David Cameron has outlined his plans to end housing benefits and job seekers allowance for unemployed people who don’t take up job offers.

At the Conservative party conference in Manchester last week, the Prime Minister announced that benefits would be taken away from members of the group termed  ‘NEETs’ – those not in education, employment or training – who don’t take jobs that are offered to them. This comes as part of Cameron’s plan to reignite the British economy and cut back on government spending.

The government plan on delivering the policy, which gives students a year to prepare if they are not already in a position where they have guaranteed employment after university, in 2015.

There are fears that this new policy may impact recent graduates who have not managed to find a job instantly. If the proposed policy comes into effect there are fears that it may negatively affect thousands of students that have spent several years attempting to show their value to graduate employers.

David Cordell, the University of Nottingham SU Community Officer, highlighted the problem for students who find themselves unemployed upon graduation:

“Whilst we don’t believe that Cameron’s proposal would impact many full time HE students, we would want the changes to ensure that they don’t negatively affect other student groups such as part-time students, lone parents, students with disabilities, etc.  Our bigger concern is for our members when they leave University. We know that it is a highly competitive jobs market and that youth unemployment is a major issue. Whilst it might not affect people whilst they are at Nottingham, it could become a real issue for them after graduation.”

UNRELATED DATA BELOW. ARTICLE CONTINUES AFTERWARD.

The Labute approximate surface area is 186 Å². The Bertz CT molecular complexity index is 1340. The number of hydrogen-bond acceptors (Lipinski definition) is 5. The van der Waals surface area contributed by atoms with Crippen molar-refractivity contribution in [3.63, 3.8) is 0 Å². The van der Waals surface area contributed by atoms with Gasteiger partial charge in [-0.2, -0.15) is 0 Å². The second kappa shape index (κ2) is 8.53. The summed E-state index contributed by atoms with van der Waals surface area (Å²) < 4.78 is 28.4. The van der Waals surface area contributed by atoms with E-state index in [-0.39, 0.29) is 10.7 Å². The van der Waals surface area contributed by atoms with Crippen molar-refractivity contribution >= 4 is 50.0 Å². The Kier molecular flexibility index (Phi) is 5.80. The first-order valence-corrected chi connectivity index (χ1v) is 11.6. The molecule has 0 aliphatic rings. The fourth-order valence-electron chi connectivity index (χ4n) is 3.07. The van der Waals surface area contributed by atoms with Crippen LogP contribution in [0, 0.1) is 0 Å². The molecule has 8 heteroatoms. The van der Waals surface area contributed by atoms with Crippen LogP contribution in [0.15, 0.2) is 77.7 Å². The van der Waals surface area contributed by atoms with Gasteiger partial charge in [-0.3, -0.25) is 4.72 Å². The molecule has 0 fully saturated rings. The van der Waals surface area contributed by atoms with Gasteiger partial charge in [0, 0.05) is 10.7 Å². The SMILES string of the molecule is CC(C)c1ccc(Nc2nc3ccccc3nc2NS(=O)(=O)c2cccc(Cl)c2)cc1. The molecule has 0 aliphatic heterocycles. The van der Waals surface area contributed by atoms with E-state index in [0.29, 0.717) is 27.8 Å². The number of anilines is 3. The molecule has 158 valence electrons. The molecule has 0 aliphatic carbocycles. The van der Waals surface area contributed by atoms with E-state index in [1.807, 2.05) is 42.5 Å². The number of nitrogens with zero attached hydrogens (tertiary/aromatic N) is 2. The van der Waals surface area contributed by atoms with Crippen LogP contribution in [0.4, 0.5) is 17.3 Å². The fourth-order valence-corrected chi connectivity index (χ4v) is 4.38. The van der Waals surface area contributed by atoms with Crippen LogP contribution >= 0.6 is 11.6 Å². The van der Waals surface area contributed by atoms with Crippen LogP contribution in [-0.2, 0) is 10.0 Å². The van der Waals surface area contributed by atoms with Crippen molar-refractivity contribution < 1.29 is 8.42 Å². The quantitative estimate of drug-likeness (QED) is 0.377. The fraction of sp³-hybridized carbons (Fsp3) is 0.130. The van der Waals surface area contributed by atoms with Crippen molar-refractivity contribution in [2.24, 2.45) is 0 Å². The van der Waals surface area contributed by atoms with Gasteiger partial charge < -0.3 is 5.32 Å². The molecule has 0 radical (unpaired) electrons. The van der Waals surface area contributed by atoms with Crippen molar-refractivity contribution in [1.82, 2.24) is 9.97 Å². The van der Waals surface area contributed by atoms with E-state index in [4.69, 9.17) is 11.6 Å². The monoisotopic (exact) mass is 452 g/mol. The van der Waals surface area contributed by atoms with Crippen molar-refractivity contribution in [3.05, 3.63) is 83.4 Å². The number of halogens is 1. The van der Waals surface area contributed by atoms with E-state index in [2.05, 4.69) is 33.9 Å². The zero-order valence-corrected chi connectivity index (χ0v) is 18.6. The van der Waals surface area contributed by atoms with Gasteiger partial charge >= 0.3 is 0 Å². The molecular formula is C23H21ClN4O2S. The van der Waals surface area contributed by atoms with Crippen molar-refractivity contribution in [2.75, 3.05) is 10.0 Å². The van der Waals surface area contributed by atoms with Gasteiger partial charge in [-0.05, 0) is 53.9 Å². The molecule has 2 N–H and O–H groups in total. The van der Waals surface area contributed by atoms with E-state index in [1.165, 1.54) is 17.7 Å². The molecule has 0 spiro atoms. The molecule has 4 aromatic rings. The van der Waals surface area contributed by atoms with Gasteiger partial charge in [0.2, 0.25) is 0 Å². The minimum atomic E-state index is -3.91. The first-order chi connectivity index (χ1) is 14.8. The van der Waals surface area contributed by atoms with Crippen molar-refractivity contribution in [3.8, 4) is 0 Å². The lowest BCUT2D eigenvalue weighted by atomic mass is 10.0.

The government argues that the policy makes economic sense and may benefit Britain in the long run. Cameron justified the welfare cut by suggesting that “the best way out of poverty is work and the dignity that brings”.

Jono Hoyer

@ImpactNottsNews

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3 Comments

  1. Philip Whitehead
    October 11, 2013 at 12:48 — Reply

    I’d support cutting JSA and housing benefit to those who are offered a job but refuse to take it. Any job, even on minimum wage, is better than existing on JSA and housing benefit both psychologically and financially, and is a good place to start from when moving up to a better job. I’m sure an employer would look more favourably on a graduate who worked on a supermarket checkout or washed plates for a year than one who refused to take anything less than a £30k starting salary at a FTSE-100 firm. This policy isn’t talking about cutting off those who have not been offered work – but those who have turned down genuine job offers. Why should the taxpaying public (which includes minimum-waged till assistants and restaurant staff) continue to fund benefits to a graduate who has been offered work but is holding out for something better?

  2. Right head
    October 11, 2013 at 18:40 — Reply

    JSA is already cut for people who are offered a reasonable job and refuse to take it; such sanctions are already in place. You are writing, Phil, as if they do not.

  3. Graduate
    October 12, 2013 at 19:34 — Reply

    @philip whitehead
    While I agree a degree can be a massive hindrance when applying for minimum wage jobs in supermarkets given the employer knows you are unlikely to be there for the long term or you could even threaten their job if promoted. Removing a degree creates a gap on the CV that can be more of a problem than it solves. I’d advise 18 years olds not to go to university as you are in a much stronger position to compete for minimum wage/zero hour contract retail jobs without a degree.

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